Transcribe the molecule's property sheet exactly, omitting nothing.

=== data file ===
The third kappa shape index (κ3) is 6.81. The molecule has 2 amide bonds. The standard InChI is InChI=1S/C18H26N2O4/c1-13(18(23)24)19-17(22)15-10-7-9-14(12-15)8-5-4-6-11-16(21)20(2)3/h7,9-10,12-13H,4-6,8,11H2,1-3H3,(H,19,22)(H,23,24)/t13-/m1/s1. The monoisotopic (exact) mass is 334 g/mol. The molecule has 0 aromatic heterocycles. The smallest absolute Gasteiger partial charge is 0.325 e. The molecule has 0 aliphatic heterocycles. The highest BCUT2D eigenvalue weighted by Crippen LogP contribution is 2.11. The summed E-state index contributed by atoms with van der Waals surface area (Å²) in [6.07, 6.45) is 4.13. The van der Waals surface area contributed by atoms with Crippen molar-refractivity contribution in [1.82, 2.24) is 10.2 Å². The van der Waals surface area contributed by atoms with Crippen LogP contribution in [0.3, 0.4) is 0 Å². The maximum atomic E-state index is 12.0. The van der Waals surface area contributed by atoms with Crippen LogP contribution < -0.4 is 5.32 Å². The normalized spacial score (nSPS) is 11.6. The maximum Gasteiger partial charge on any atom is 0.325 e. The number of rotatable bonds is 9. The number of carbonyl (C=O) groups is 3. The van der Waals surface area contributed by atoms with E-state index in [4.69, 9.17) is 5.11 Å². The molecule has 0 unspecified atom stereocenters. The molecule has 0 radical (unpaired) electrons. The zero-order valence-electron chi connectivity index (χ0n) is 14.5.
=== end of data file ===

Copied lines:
The third kappa shape index (κ3) is 6.81. The molecule has 2 amide bonds. The standard InChI is InChI=1S/C18H26N2O4/c1-13(18(23)24)19-17(22)15-10-7-9-14(12-15)8-5-4-6-11-16(21)20(2)3/h7,9-10,12-13H,4-6,8,11H2,1-3H3,(H,19,22)(H,23,24)/t13-/m1/s1. The monoisotopic (exact) mass is 334 g/mol. The molecule has 0 aromatic heterocycles. The smallest absolute Gasteiger partial charge is 0.325 e. The molecule has 0 aliphatic heterocycles. The highest BCUT2D eigenvalue weighted by Crippen LogP contribution is 2.11. The summed E-state index contributed by atoms with van der Waals surface area (Å²) in [6.07, 6.45) is 4.13. The van der Waals surface area contributed by atoms with Crippen molar-refractivity contribution in [1.82, 2.24) is 10.2 Å². The van der Waals surface area contributed by atoms with Crippen LogP contribution in [0.3, 0.4) is 0 Å². The maximum atomic E-state index is 12.0. The van der Waals surface area contributed by atoms with Crippen LogP contribution < -0.4 is 5.32 Å². The normalized spacial score (nSPS) is 11.6. The maximum Gasteiger partial charge on any atom is 0.325 e. The number of rotatable bonds is 9. The number of carbonyl (C=O) groups is 3. The van der Waals surface area contributed by atoms with E-state index in [4.69, 9.17) is 5.11 Å². The molecule has 0 unspecified atom stereocenters. The molecule has 0 radical (unpaired) electrons. The zero-order valence-electron chi connectivity index (χ0n) is 14.5.